At the age of 12, Canadian singer Alyssa Rubino is primed to become the next tween pop star to invade mainstream radio.
With the support of a team of accomplished producers-including her father, producer/songwriter Danny Rubino-the young singer has independently released a pair of infectious songs and is prepping her debut album, "Every Girl's World," for release later this year. "Working on the album was fun, because I got to collaborate on a lot of the songs [and] it was fun working with my two producers," Rubino says of her father and Trust Chen Pow, who form the production duo One. "They made it easy, and the songs are so lovable."
One of those songs, "Keep On Dancing," has been serviced to pop radio, while remixes are going to dance/club outlets. The track promises to position Rubino as a rising star at a young age.
"With the interest and demand for younger-demo artists like Justin Bieber, Willow Smith and Miranda Cosgrove, 'Keep On Dancing' by Alyssa Rubino is another fun, uptempo song that should be well-received by programmers looking to connect to this audience," says Vince Pellegrino, publisher at Street Information Network, which is providing marketing and promotion support for the single.
At a very young age, Rubino would accompany her father, a member of Canadian dance-pop group 2AM, to recording sessions. At the age of 5, she began taking vocal lessons and studying music. By age 10 she started making her own recordings.
"She was developing, and slowly we started experimenting in the studio and she started feeling more comfortable," her father says. "One summer, she [said], 'Let's go in the studio and start working on something.'"
Rubino spent the next year-and-a-half recording at her father's studio in Toronto's Lakeshore district with the young singer and her producers handling most of the songwriting while occasionally bringing in outside help. Elvis Burrows and Ashton Knowles provided additional production work, while Jay Reid, Amir Cuyler and Corey Jarell all had writing input. Eddie Galan, best-known for producing songs on the "High School Musical" and "Hannah Montana" soundtracks, has signed on to work with Rubino and help complete her debut album.
Rubino's first single, "Wave Your Hands," was digitally released through Amazon and iTunes last August, and the singer performed the track in front of an estimated 10,000 people at Toronto's annual Youth Day festival last summer. The size of the crowd didn't faze her. "Going onstage is actually comfortable, because you're putting so much passion into it and you're sharing your song with the world," Rubino says.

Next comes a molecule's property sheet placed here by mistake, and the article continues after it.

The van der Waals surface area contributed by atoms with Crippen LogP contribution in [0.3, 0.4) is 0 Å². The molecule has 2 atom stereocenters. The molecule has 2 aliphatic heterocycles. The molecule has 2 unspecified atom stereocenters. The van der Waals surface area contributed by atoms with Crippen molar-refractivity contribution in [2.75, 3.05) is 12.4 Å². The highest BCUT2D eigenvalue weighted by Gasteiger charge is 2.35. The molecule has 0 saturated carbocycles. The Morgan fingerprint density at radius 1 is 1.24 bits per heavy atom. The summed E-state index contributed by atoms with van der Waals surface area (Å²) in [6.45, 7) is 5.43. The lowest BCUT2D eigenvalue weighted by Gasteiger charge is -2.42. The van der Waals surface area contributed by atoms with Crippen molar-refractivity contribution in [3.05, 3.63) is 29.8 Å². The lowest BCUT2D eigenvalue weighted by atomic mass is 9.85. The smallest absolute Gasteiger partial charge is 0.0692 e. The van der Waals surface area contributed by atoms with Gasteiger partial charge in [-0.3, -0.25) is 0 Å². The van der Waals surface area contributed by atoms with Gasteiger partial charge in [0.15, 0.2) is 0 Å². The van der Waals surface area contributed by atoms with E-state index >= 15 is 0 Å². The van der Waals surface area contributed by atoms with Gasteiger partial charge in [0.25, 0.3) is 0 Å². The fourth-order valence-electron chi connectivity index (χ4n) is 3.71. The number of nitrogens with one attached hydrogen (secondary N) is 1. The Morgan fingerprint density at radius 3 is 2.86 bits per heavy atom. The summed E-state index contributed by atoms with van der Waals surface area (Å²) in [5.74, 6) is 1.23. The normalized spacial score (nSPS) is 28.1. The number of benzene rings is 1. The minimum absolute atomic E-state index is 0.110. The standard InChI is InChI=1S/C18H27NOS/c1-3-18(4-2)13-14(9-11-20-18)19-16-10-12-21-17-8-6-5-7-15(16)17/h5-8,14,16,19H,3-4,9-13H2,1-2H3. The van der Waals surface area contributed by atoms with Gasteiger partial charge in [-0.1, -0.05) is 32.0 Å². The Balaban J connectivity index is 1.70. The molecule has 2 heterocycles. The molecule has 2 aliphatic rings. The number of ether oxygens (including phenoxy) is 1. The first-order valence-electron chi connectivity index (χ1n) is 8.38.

After "Wave Your Hands" was posted on Rubino's Myspace page and official website, her team shifted its focus to the energetic "Keep On Dancing," which will be digitally released Feb. 1 through Amazon and iTunes. Remixes have been produced by Mike Rizzo "Funk Generation," Jamie J. Sanchez and the production teams of Wideboys and Cut More.
"Danny and I collaborated very closely in reviewing the album, and we thought that 'Keep On Dancing' was not only a great top 40 hit, but definitely lent itself to getting dance remixes done," says project manager Rizzo, who oversaw the production of the remixes.
Danny Rubino says that his independent label, First Entertainment Group, is releasing his daughter's first album, although he says that she has received major-label interest and that their team is "seeing our options."
At this point, he says that working without a major has allowed Alyssa's career to receive the type of attention it deserves.
"We have a great team in place and we can do this job, if not a better job than what [the major labels] are doing," Danny Rubino says. "At the same point, we can bring it to another level if we feel we need to get a big machine involved."
Before "Every Girl's World" is released in either spring or summer, Rubino says that his daughter hopes to make TV morning show appearances and work with Disney Radio while focusing on major U.S. markets. The singer will also hone her stage skills with a high school tour that's part of an anti-bullying campaign, a cause she sees as crucial.
"It's important because a lot of kids are getting hurt," says Alyssa, who has also performed for Walmart's Walk for Miracles fund-raiser for the Children's Miracle Network hospitals.
"Everyone has a personality and people have to appreciate each other for who they are."